I remember the packed Rizal Memorial Stadium and the loud and passionate crowd on July 3, 2011 when the Azkals blanked Sri Lanka 4-0 in a critical qualifier for 2014. The rain was as relentless as the Philippine offense that afternoon, led by national hero Chieffy Caligdong and the Younghusbands. The euphoria that victory brought about for our people definitely felt like a World Cup match; essentially for both nations, it was.
Many consider the South American Qualification system the most grueling – all ten CONMEBOL members lumped into a single group playing each other home and away. That’s 18 matches over a year and a half during which players must train incessantly to maintain form and fitness.
The qualification process for 2026 is right around the corner and FIFA, whether we like it or not, is adding 16 more qualification spots. For the first time, there will be 48 World Cup places for 200+ countries to vie for. Whereas before, approximately eight percent of entries qualified, now almost the top 25 percent go through – a lot more to fight for in the years ahead.
So you see, the footballing world has plenty to tide you over for the next three and half years. The World Cup final tournament is just the climactic tip of the footberg. In between World Cup years, you don’t need to endure so much withdrawal. In fact, it’s your chance to expand your addiction by learning so much more about the game. And when the World Cup year comes around again, it becomes all that more thrilling, which makes for a much better high…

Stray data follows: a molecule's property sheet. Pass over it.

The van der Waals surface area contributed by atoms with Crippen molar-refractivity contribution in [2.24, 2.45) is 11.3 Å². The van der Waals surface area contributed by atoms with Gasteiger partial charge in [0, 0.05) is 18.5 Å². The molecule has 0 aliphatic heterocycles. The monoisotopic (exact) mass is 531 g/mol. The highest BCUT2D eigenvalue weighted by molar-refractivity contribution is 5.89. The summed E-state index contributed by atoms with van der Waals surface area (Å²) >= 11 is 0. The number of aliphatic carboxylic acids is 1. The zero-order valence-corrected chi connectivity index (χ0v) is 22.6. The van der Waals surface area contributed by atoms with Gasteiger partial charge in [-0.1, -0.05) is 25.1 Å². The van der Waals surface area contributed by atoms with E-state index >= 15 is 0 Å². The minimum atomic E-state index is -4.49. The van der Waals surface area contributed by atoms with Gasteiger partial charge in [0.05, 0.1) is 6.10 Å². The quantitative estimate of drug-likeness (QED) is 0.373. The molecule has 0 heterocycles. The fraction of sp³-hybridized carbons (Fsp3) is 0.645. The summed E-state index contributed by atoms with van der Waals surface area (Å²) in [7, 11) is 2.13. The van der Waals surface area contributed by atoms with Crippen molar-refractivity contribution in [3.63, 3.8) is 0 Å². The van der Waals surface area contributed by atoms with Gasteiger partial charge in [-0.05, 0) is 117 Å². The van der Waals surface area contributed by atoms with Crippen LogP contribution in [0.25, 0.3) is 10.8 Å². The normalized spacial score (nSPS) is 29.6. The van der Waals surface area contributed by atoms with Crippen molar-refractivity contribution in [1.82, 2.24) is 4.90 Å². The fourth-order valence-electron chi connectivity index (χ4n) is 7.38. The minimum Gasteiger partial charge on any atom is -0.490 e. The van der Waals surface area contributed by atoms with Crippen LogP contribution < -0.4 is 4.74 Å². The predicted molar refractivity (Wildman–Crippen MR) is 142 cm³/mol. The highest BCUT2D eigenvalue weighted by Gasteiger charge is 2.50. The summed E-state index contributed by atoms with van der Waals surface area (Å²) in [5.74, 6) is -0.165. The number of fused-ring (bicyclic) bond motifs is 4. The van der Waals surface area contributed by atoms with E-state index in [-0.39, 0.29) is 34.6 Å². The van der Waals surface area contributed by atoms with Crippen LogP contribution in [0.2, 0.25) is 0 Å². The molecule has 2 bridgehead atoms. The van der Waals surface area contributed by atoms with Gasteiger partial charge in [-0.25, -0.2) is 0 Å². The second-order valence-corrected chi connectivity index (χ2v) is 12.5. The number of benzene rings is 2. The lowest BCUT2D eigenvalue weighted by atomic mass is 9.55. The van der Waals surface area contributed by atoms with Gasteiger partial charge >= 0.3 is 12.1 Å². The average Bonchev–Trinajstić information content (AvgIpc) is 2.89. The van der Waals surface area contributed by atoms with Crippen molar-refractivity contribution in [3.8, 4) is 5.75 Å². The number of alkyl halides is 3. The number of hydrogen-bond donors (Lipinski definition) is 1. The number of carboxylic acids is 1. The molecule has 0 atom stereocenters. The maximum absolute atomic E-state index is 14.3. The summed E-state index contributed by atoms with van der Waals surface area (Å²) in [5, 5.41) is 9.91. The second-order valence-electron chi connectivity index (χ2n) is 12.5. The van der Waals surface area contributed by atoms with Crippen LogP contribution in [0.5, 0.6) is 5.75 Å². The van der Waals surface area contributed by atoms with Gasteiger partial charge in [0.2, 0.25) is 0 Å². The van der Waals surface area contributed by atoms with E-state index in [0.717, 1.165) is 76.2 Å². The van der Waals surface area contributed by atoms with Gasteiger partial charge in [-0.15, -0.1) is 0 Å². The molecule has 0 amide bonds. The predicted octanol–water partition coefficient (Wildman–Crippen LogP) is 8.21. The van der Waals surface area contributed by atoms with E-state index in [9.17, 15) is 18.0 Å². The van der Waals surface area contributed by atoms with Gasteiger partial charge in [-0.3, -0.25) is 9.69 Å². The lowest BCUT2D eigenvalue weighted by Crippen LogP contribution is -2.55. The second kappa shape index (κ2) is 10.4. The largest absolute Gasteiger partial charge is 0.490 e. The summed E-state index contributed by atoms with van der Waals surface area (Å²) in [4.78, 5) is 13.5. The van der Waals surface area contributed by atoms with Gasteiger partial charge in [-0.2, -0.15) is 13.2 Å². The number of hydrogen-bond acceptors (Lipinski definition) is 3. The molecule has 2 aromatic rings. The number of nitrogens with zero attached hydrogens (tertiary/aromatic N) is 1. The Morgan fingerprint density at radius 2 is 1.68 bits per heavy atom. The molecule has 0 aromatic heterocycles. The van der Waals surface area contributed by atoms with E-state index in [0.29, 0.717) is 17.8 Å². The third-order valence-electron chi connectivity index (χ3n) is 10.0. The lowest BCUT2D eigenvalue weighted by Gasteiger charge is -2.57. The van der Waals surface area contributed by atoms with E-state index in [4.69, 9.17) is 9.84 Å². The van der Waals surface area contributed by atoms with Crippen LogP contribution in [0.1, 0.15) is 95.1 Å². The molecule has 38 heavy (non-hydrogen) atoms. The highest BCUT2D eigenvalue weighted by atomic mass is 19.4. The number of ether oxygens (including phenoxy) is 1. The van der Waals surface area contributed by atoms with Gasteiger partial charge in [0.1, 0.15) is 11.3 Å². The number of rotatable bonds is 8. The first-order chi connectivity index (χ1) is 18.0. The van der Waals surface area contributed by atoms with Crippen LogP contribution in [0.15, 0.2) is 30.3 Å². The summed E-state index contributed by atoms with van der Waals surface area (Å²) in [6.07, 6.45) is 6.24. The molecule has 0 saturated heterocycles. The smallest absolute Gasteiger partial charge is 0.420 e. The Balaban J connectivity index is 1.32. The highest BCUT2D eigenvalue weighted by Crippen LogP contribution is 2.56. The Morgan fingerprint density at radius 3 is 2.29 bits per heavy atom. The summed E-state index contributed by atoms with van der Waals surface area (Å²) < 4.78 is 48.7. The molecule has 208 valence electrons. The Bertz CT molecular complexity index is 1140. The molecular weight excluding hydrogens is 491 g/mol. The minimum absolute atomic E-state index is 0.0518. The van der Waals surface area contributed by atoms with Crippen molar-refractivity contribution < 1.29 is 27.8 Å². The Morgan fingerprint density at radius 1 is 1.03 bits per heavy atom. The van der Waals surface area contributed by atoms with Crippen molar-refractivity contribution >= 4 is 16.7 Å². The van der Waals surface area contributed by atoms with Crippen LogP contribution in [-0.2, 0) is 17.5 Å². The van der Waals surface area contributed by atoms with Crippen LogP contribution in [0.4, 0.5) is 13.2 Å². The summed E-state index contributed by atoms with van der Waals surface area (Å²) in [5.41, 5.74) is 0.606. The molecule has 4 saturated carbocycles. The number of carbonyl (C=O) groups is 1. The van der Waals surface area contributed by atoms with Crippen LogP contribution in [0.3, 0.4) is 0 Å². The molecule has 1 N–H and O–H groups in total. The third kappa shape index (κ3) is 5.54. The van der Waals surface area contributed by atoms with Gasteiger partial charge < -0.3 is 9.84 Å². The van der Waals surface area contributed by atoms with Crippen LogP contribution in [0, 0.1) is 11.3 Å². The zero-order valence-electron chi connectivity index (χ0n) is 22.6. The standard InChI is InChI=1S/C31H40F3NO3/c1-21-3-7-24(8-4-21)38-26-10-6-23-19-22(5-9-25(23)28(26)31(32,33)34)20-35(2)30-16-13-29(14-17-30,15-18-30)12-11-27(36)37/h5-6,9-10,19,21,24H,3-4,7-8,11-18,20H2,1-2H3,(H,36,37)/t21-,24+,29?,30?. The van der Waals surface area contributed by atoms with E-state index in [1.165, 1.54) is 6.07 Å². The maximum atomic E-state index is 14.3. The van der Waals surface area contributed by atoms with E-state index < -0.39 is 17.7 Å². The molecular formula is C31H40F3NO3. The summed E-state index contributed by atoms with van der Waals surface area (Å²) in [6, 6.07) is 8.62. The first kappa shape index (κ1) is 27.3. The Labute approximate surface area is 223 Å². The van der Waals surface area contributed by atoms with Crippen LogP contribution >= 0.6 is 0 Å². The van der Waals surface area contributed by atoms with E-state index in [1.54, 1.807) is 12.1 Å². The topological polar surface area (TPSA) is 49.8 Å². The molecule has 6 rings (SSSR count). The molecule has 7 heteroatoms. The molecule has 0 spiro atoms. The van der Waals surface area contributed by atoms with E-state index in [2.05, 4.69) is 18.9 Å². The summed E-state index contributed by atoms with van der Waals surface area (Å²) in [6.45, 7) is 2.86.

Kokoy Severino is a career educator and nationally certified youth soccer coach in the United States who now lives in his home country of the Philippines. For over 23 years, he implemented the beautiful game as a gang-intervention program in high-poverty urban school districts in the Greater Houston area of Texas. He has also worked with economically-disadvantaged communities in the Philippines, using football to mentor youths out of poverty. He is on the coaching staff of the Football for Peace movement, of the Elmer Lacknet Bedia Football Academy, and a core member of Initiatives and Hearts for Indigenous People, a collective of volunteer soccer coaches who work with youths in poverty, particularly among the ma